HPLC fingerprint of ESP: According to traditional oriental medicine, the therapeutic actions of herbal medicines are based on integral interaction of many ingredients combined. With the development of analytical technology, chromatographic methods are highly recommended for developing fingerprints of traditional oriental medicine and their raw materials. Thus, interest in HPLC fingerprint analysis has increased in not only Asia but also other countries worldwide (Kim et al., 2009; Yoon et al., 2009; Zhang et al., 2007). Therefore, simple HPLC fingerprints of the algae were explored in this study. Since fucoxanthin has been reported to be an ingredient in the Sargassum species that has effective anti-inflammatory and anti-melanogenesis effects, this compound was used as a standard substance.
|Fig. 2:|| |
Effects of ethyl acetate extracts of S. patens (ESP) on lipopolysaccharide (LPS)-induced inducible nitric oxide synthase (iNOS) and cyclooxygenase-2 (COX-2) protein expressions in RAW 264.7 cells. Cells were treated for 1h with different concentrations (12.5, 25 and 50 μg mL-1) of ESP, LPS (1 μg mL-1) was then added and cells were incubated for 24 h. iNOS and COX-2 protein level were determined via Western blotting and β-actin was used as an internal control
The conditions described in the methods section led to better resolution of fucoxanthin from ESP, with excellent peak shapes. The contents in the ESP were 11.2 mg g-1 (Fig. 6).
Sargassum species extracted using various solvents showed anti-inflammatory, anti-allergic, antimicrobial, antiviral, antiplasmodial, anticancer, liver protective, gastric protective, bone protective, skin-whitening, anti-alzheimer and antioxidant activities (Liu et al., 2012). This is the first report of evaluation of the anti-inflammatory and anti-melanogenesis activities of S. patens in RAW264.7 cells and B16F10 cells, respectively.
Inflammatory action is an essential aspect of host response to bacterial and viral infections and injury and is required for the maintenance of good health. However, chronic and uncontrolled inflammation has been implicated as the pathophysiological mechanism underlying many chronic diseases, including diabetes, cardiovascular disease, cancer, arthritis and neurodegenerative diseases (Lawrence et al., 2002; Libby, 2007).
Macrophages actively participate in inflammatory responses by releasing pro-inflammatory cytokines (TNF-α and IL-6) and inflammatory factors (NO and PGE2) that recruit additional immune cells to sites of infection or tissue injury (Bosca et al., 2005; Kim et al., 2010a).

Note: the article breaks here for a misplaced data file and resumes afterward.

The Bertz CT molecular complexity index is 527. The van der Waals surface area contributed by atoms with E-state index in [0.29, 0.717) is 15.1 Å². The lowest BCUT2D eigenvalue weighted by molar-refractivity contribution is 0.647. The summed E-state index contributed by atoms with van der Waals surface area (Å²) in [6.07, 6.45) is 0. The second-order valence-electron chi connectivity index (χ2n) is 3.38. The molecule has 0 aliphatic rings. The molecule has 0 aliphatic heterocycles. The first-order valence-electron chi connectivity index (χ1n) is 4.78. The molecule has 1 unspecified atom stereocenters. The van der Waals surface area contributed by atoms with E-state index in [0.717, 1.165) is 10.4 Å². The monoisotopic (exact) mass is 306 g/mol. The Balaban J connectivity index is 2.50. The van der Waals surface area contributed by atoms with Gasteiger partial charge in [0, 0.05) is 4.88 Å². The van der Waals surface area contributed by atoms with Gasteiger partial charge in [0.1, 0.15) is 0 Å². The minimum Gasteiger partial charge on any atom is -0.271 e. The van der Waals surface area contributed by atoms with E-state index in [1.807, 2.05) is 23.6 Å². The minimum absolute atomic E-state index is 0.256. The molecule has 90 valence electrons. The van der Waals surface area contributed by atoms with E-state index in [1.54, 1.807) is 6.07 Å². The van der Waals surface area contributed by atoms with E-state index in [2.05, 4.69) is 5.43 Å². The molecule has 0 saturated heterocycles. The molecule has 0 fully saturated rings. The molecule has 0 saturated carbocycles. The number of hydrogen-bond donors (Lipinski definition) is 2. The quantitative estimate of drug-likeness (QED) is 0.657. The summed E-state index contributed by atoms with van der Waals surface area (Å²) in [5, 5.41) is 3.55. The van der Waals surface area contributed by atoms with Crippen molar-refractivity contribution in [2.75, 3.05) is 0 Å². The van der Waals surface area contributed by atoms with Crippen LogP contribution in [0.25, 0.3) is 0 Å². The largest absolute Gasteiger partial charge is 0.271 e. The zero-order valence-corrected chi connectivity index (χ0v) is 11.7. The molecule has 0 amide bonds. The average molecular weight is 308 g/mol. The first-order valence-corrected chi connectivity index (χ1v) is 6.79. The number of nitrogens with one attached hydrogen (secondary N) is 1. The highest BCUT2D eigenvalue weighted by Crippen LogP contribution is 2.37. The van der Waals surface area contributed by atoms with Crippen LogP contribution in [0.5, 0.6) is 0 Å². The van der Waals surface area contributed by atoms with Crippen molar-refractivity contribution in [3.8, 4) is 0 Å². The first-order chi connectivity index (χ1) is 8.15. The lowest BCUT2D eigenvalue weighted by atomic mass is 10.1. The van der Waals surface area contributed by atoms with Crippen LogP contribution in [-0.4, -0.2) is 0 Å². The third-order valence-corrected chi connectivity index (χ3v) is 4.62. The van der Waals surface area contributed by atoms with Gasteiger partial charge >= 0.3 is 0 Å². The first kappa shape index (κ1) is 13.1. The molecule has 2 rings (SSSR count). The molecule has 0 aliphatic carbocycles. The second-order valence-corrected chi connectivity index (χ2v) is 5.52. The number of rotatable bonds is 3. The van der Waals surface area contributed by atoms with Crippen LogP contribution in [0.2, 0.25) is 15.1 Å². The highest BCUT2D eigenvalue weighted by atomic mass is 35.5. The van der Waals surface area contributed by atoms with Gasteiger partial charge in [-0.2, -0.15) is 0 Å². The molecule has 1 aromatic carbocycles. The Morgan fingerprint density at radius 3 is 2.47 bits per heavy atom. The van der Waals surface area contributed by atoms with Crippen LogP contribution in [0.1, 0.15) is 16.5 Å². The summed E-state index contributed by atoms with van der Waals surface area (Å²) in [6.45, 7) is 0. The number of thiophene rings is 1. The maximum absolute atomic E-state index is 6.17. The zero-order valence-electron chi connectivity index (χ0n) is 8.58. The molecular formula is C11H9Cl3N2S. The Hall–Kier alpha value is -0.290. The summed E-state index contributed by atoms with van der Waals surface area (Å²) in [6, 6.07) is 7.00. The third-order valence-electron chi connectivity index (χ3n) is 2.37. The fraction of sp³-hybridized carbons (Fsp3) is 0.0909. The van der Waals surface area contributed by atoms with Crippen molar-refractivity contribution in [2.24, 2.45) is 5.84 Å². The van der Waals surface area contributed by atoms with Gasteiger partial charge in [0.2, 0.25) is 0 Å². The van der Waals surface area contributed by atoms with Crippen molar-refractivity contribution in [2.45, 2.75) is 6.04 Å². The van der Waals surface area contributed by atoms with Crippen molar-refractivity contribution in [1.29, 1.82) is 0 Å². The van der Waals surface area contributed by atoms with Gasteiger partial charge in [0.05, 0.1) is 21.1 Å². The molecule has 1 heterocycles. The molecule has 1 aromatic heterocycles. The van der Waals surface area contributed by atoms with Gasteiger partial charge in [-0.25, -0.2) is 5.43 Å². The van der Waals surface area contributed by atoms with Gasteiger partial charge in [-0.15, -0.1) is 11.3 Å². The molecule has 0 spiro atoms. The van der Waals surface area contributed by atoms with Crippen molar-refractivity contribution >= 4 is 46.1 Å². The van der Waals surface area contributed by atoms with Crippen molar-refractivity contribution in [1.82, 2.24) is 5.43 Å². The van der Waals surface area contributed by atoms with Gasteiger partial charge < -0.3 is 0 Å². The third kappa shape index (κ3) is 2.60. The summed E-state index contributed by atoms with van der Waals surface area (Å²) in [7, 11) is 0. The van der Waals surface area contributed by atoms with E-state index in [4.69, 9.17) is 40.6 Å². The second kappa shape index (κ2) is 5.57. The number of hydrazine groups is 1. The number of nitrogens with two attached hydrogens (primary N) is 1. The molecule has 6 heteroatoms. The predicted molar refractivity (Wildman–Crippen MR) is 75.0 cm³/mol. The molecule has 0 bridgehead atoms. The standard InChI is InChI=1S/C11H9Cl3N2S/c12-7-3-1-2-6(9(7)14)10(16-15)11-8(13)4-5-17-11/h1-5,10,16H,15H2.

|Fig. 3(a-b):|| |
Inhibitory effect of ethyl acetate extracts of S. patens (ESP) on the pro-inflammatory cytokine production in RAW264.7 cells. The production of (a) IL-6 and (b) TNF-α were assayed in the culture medium of cells stimulated with lipopolysaccharide (LPS) (1 μg mL-1) for 24 h in the presence of ESP (12.5, 25 and 50 μg mL-1). Supernatants were collected and the tumor necrosis factor (TNF-α) and interleukin (IL)-6 concentration in the supernatants were determined by ELISA, values are expressed as Means±S.D of triplicate experiments. *p<0.05 indicate significant differences from the LPS: Stimulated group, LPS (-): Without LPS-treatment; LPS (+): LPS-treated cells, ESP (-): Without EPS treatment; ESP 12.5, 25 and 50: 12.5, 25 and 50 μg mL-1 ESP-treated cells, respectively
The production of these inflammatory molecules by macrophages can be induced in response to LPS stimulation.
NO is an important regulatory molecule in a range of physiological and pathological processes(Ajizian et al., 1999; Kim et al., 2013b).
|Fig. 4(a-b):|| |
Effect of ethyl acetate extracts of S. patens (ESP) on cellular (a) Tyrosinase activity and (b) Melanin synthesis in B16F10 cells, cells were exposed to 50 nM α-melanocyte stimulating hormone (α-MSH) in the presence of 12.5-50 μg mL-1 ESP. The percentage values of the treated cells are expressed relatively compared to that in the control cells. Data are reported as the Mean±S.D of three independent experiments carried out in triplicate. *p<0.05 indicate significant differences from the the α-MSH treated one. α-MSH (-): Without α-MSH-treatment, α-MSH (+): α-MSH-treated cells; ESP (-): Without EPS treatment; ESP 12.5, 25 and 50: 12.5, 25 and 50 μg mL-1 ESP-treated cells, respectively
It is generated by 3 isoforms of NO Synthase (NOS): endothelial NOS (eNOS), neuronal NOS (nNOS) and iNOS (Nathan and Xie, 1994). iNOS is expressed in response to various inflammatory stimuli and generates high levels of NO in macrophages during the inflammatory process (Laskin and Pendino, 1995).
|Fig. 5:|| |
Effect of ethyl acetate extracts of S. patens (ESP) on the expression of melanogenesis-related proteins in B16F10 cells. Cells were exposed to 50 nM α-melanocyte stimulating hormone (α-MSH) in the presence of 12.5-50 μM ESP for 72 h. The expression levels of the microphthalmia-associated transcription factor (MITF), tyrosinase, tyrosinase-related protein (TRP)-1 and TRP-2 proteins were examined by Western blot and β-actin was used as an internal control